The challenge right now is to make sure you’re going beyond just following godly instruction. Knowledge and godly instruction without spiritual transformation is unsustainable.

If there isn’t spiritual transformation that’s happening in your life in this season while you’re immersed in godly community, then your chances of continuing to follow God when you’re no longer part of that community aren’t very high. One day you will leave this community—the people and activities that come with it. You may find yourself in another strong, Christian community. But you may also find yourself in a place where you are standing for God alone, called to be a light in a dark place. The kind of relationship with God you foster while you’re in this community will go with you. And if you foster a relationship with God that is dependent on other people and a set of activities, don’t be so sure your faith will stay intact when those people and activities are gone.

Go deep—where the Spirit of God can transform your heart, soul, and mind. In these years while you’re under the covering of a strong Christian community, learn what it means to be with God. And after you graduate, when you branch out from this community that has spiritually nourished you for the past four (or however many) years, continue. Yes, continue to seek knowledge and continue to follow godly instruction. But more than that, continue to go deep with God. Seek Him. Cling to Him. When things are hard, wrestle with Him. And allow Him to daily transform you from the inside out.

This is my prayer for you:

May you continually experience the transformation of God and become like trees planted by streams of water. And may streams of living water flow from deep within you and into the world around you. Amen.

A Rule of Life

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For some time, I’ve been feeling a need for a shift. 2020 has an increase of activity in store for my husband and me and I’ve been stressing about how to make everything fit. I know God’s capacity will make up the difference for the capacity I lack, but I can sabotage myself by living in a default of unhealthy rhythms. So this year I’m cultivating a rule of life—daily, weekly, monthly, and yearly rhythms of spiritual disciplines.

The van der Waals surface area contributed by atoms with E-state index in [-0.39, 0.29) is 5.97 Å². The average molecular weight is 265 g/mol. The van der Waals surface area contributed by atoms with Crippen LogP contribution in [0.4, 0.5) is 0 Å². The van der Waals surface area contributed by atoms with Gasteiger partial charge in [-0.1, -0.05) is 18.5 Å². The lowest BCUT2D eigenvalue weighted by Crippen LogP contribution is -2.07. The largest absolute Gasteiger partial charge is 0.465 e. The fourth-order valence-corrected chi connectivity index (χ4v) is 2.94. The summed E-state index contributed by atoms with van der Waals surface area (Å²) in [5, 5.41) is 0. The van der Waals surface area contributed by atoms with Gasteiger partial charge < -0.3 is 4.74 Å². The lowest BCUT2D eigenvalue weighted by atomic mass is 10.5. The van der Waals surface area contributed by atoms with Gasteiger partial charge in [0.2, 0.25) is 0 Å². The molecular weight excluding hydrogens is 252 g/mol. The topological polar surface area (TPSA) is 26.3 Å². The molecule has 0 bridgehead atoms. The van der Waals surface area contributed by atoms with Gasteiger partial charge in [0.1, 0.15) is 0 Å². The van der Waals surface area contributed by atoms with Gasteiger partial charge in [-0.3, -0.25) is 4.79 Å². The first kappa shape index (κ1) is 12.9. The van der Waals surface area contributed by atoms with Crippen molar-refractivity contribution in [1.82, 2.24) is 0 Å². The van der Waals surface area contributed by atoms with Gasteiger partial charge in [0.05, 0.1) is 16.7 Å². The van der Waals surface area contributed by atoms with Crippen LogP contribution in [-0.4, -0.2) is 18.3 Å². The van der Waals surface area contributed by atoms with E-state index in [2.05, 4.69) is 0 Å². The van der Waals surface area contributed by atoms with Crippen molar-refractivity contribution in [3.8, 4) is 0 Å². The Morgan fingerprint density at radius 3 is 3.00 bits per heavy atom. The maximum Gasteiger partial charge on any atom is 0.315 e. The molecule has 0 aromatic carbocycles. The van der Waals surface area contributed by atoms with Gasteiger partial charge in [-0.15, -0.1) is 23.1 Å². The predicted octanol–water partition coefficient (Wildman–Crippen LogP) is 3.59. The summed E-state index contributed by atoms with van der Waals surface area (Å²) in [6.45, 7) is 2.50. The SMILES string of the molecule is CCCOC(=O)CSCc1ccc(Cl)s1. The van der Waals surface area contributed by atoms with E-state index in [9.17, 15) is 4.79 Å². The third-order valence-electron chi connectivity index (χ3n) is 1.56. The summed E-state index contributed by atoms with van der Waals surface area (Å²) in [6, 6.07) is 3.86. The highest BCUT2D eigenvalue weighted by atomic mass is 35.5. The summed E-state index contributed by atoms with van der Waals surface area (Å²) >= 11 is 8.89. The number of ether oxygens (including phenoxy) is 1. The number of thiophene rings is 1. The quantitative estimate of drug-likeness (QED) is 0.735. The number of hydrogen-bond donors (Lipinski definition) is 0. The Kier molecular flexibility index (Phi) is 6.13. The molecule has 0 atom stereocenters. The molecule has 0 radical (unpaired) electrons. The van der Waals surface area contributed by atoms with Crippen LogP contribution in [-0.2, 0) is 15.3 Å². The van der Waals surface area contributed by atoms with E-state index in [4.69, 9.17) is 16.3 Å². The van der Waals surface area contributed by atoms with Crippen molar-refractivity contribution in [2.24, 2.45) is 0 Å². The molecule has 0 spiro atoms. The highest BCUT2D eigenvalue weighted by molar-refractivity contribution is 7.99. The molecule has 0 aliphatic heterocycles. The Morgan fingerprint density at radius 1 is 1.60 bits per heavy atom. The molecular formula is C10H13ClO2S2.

Because I’m entering a new normal of increased activity, a lot of these rhythms are practices of being with God over doing for God.

This isn’t something I’m entering legalistically. None of this is set in stone and I’ll periodically adjust it as my life rhythms change and as my soul and spirit needs. But for this season, here’s my rule of life:

Daily

Morning hour of solitude and quiet:

  • A time to quiet my heart, soul, and mind so God’s voice can become clearer and louder.
  • No to anything that pulls my focus away from God.
  • Yes to getting ready for work, tuning my heart to God’s through prayer, Scripture, writing, driving to work, music, and planning for the day.
  • Inspired by Jess Connolly, I ask God this question: God, what have You ordered for me today?

Wash off the day:

  • When I get home and don’t plan on going out for the rest of the day, put on some relaxing music or a fun podcast, wash my face or take a long shower, and put on pajamas. This is a moment to transition from a mindset of activity to rest.

Evening 15 minutes of quiet:

  • No to devices.
  • Yes to free thinking, journaling, and prayer.

Weekly

Sabbath: (Thursday evening to Friday evening)

  • No to striving.
  • Yes to rest, play, and worship.

Weekly Quit:

  • At the end of each week, I write in my journal something I’m going to quit. It’s a practice of repentance, turning away from something that pulls me away from God, who I’m called to be, and who I’m called to love, so I can choose something better.
  • “This week I’m quitting ___________ so I can ___________.” (Some real examples of my weekly quit: “This week I’m quitting relying on my own abilities so I can rely on God’s power and rest in His capacity.” “This week I’m quitting checking email and social media before 10 a.m. so I can cultivate a rhythm of morning quiet.”)

iPhone / social media break:

  • I’m ashamed of my addiction to my phone and social media. At the same time, these things are important tools for my work and ministry. So I need this weekly break to keep my phone and social media in their place.

Monthly

One fun thing: This is one of my goals for the year because taking time to have fun is hard for me.

  • No to anything that involves striving or productivity.
  • Yes to…well…something fun.
  • This is worship!

Yearly

Family vacation

  • “change of pace + change of PLACE = change of PERSPECTIVE” ~Mark Batterson

Monastery retreat

So how about you? What are some of the rhythms you’re cultivating this year? I’d love to hear them!

Advent

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Advent is a time of expectation and hope, but the beauty of this season gets overshadowed by busyness, rush, and consumerism. Art has a way of quieting the noise and helping us be attentive to the profound things of life.

May this piece of poetry open for you a small space when the noise of your life gets a little softer and the whisper of God gets a little louder.